Ever since the scientists have started exploring the Earth, there has been a constant curiosity to know a little further than what is already known.
With a similar interest, digging a little dip into Earth’s inner core, Youjun Zhang – an associate professor at Sichuan University in China – has led a study to reveal details about our planet.
According to the research led by Zhang and the team, the Earth's inner core is hot, under immense pressure and snow-capped. This snow is said to be made of tiny particles of iron, which is heavier than any snowflake on Earth’s surface.
The iron particles fall from the molten outer core, pile on top of the inner core, making a thick sheet of ‘iron’ snow.
While this might sound a little unrealistic to masses, scientists believe that the process is akin to how rocks form inside volcanoes.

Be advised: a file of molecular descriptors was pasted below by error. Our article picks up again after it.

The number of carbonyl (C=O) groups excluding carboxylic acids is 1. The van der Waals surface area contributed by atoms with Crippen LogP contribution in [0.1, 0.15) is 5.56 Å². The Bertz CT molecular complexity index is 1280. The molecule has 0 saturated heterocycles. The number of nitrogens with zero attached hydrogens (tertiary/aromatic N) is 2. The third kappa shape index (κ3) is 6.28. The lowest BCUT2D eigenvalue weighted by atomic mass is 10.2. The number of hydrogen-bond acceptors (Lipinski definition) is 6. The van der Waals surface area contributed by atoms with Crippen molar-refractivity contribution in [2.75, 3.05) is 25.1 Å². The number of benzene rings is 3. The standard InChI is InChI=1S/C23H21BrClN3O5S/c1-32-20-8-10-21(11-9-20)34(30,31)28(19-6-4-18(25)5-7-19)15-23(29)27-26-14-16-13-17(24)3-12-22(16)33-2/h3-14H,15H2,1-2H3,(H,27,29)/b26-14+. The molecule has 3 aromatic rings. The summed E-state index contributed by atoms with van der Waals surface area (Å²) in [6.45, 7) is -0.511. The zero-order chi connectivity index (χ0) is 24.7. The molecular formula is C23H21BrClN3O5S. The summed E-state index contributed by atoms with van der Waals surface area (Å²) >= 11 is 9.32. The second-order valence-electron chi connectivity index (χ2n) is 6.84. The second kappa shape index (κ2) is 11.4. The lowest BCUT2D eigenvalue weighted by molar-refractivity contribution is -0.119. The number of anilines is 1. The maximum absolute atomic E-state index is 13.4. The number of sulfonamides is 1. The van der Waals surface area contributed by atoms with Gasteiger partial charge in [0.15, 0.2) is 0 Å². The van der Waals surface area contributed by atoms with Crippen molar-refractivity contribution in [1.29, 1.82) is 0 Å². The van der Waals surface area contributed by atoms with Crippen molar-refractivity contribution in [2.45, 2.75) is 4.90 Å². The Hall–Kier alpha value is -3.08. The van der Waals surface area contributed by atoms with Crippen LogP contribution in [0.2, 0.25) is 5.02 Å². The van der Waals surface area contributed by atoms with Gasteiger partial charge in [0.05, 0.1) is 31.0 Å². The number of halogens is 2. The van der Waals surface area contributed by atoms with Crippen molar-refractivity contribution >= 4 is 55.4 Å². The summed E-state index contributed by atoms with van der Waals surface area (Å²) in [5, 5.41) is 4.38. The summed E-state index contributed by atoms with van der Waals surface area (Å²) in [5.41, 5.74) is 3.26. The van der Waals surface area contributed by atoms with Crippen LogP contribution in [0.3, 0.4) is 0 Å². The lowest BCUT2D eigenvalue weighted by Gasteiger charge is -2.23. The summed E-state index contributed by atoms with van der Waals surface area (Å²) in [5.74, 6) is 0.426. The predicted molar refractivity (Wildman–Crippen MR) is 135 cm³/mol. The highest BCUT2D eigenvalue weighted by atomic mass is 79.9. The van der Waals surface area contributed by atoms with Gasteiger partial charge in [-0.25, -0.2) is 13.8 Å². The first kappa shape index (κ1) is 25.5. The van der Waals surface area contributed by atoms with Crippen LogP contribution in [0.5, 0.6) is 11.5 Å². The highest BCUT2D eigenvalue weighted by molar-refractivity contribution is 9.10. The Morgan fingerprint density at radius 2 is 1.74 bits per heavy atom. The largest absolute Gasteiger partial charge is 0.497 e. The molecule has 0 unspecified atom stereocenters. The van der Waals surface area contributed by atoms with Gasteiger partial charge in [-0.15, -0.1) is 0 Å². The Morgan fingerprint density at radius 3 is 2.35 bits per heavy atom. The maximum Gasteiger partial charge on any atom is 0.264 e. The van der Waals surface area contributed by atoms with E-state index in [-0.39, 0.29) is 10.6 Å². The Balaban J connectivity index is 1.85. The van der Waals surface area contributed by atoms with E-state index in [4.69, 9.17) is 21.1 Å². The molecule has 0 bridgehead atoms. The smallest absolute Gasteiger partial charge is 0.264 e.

Jung-Fu Lin, a professor in the Jackson School of Geosciences at The University of Texas at Austin and a co-author of the study, said, “The Earth’s metallic core works like a magma chamber that we know better of in the crust.”
The study was published in the journal JGR Solid Earth.
The other co-authors include Jackson School graduate student Peter Nelson and Nick Dygert, an assistant professor at the University of Tennessee.